Five-minute action at the backstretch on the Olympic track provided the perfect snapshot of what is happening right and what is wrong for the U.S. track & field team in Tokyo.

Katie Nageotte, who was in the pole vault pit on Thursday night, cleared 4.90m (16 feet, 1″). She then ran up to the stands to receive a gold medal, which had seemed like a lost cause an hour prior.

The next race was a sprint for 400 meters. Just as the competitors were approaching the halfway point, American champion Michael Norman was speeding ahead of the competition so it became obvious that he couldn’t sustain his pace.

He didn’t. Norman was fourth. The U.S. men’s sprinters were once the dominant force across the global track game. They left the stadium without winning a single medal in the nine-day event’s first seven days.

Nageotte’s silver, which she won in a tight back-and-forth against Russian athlete Anzhelika Sydorova was the third victory for the U.S.A., the other two having been won by women.

Olympic Stadium is now closed for two days. What started out as an anomaly can now become a trend.

American women are doing well.

American men are not like them.

Overall, the U.S. is performing well at field events.

Overall, it is having trouble on the track.

There were other instances Thursday that occurred for the Americans.

–Grant Holloway (defending world champion) was.01 seconds behind the world record in the 110-meter hurdles earlier this summer. He came.05 shy of Hansle Parchment of Jamaica, who won in 13.09. This was Jamaica’s third Olympic medal in the gold category after Usain Bolt.

Will Claye finished fourth in triple jump, which was considered a good bet to win with Christian Taylor (defending champion). Pedro Pichardo from Portugal was the winner.

On a day when eight gold medals were presented, Nafissatou Tham (heptathlon) was among the other winners. Damian Warner (decathlon) from Canada was also a winner.

Massimo Stano, who won the race walk of 20 kilometres, was also awarded the gold medal in track. He moved to Sapporo in order to beat the Tokyo heat and earn Italy its third gold medal.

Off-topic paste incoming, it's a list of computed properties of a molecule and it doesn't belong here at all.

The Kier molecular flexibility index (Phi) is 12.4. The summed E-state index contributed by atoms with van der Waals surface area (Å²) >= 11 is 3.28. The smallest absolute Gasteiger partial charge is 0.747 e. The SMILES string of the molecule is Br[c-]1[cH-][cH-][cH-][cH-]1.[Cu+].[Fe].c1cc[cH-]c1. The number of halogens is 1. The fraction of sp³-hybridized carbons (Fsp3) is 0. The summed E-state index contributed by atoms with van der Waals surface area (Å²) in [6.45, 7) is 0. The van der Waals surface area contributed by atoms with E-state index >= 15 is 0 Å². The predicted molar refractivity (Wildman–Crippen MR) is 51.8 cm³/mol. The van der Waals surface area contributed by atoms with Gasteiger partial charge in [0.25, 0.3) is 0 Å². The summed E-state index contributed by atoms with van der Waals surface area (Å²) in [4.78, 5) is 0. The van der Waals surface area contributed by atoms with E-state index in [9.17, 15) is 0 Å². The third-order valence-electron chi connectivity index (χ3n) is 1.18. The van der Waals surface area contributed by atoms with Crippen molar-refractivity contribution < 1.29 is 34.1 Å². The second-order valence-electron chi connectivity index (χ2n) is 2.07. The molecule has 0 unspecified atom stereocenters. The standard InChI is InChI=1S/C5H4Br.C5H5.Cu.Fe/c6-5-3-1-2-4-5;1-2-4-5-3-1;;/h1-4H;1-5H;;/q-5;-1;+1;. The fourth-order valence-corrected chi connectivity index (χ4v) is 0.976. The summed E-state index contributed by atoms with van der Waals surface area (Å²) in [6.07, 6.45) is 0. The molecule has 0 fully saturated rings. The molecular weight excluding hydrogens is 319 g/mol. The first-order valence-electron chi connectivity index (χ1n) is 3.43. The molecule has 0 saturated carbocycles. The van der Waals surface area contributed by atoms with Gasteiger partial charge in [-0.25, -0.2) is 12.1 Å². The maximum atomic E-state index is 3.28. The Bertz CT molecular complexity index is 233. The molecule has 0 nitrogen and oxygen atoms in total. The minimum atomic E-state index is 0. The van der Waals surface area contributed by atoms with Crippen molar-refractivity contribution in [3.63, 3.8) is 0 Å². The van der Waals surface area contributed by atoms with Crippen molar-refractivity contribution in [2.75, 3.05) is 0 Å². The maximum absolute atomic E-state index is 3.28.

The U.S. ended Thursday with five medals, and 20 overall. This is 13 more than any other country — although there were some exceptions.

Athing Mu and Sydney McLaughlin were able to capture the two golds for the country from the track. And Ryan Crouser gutted out an emotion-drenched victory to defend his Olympic shot put title.

Few would have predicted that Crouser’s win on Thursday would be the first ever in any event for men, who account for about half the strongest team in the world.

Norman’s fourth place finish was the perfect end to a miserable day of running for red, white, and blue.

His mother, who was Japanese and holds a 100-meter national record, makes him a popular figure in Japan. He was to compete with Steven Gardiner from the Bahamas. However, Gardiner won the showdown in 43.85 seconds to add to his title at the world championships in Qatar two years ago.

Much earlier in the day came a rite of passage for the U.S. at the Olympics: A debacle in the men’s 4×100 relay.

Ronnie Baker and Fred Kerley got into a tangle in an exchange. This cost them precious time. They left the U.S. with a “DQ” but an ugly “6” as their names. They won’t be running for the first relay gold since Bolt disappeared.

The 4×400 relay is a good opportunity for men’s sprinters. This event has been won by the United States at seven of the nine Olympics.

Michael Cherry is expected be part of that team. Cherry, 26, who was second to Norman in the 400, tried positive thinking. He said it was a young team that is heading into unknown waters. USA Track and Field reports that 81 of the 133 team members are attending their first Games.

Cherry stated, “We have college students and we’ve got men who just graduated college.” “So, we’re still a young team. We will be the dominant team soon. Everyone has to learn and adapt.”

Nageotte, who is 30 years old, is relatively new to the international stage. As American Olympic champions in pole vault, she is now on the same list as Jenn Suhr or Stacy Dragila.

It was almost impossible for it to happen.

Nageotte, who battled COVID-19 earlier in the year only to return and go viral when she cleared a personal best (4.95) to win the Olympic trials, said she felt tightness in her leg during warmups.

She opened her evening by failing to reach the first height of 4.5 meters.

She said that she knew my family woke up early to watch me and would feel very guilty if they had to get up at 6 AM to watch me. “So that was definitely what I was thinking.”

She was eliminated and she jumped for joy after clearing the height.

After clearing 4.9, Sidorova missed her, Nageotte ran into Sidorova’s stands to hug her and share congratulations with the other competitors. After setting the bar at 5.01, Nageotte taped up her pole and prepared for the next U.S. record attempt.

She ran down the runway, but came up short. Anguished at what she had just experienced, she couldn’t focus.

She explained, “The emotion of winning.”

The U.S. will be looking for it in many different locations at the Olympic track meet.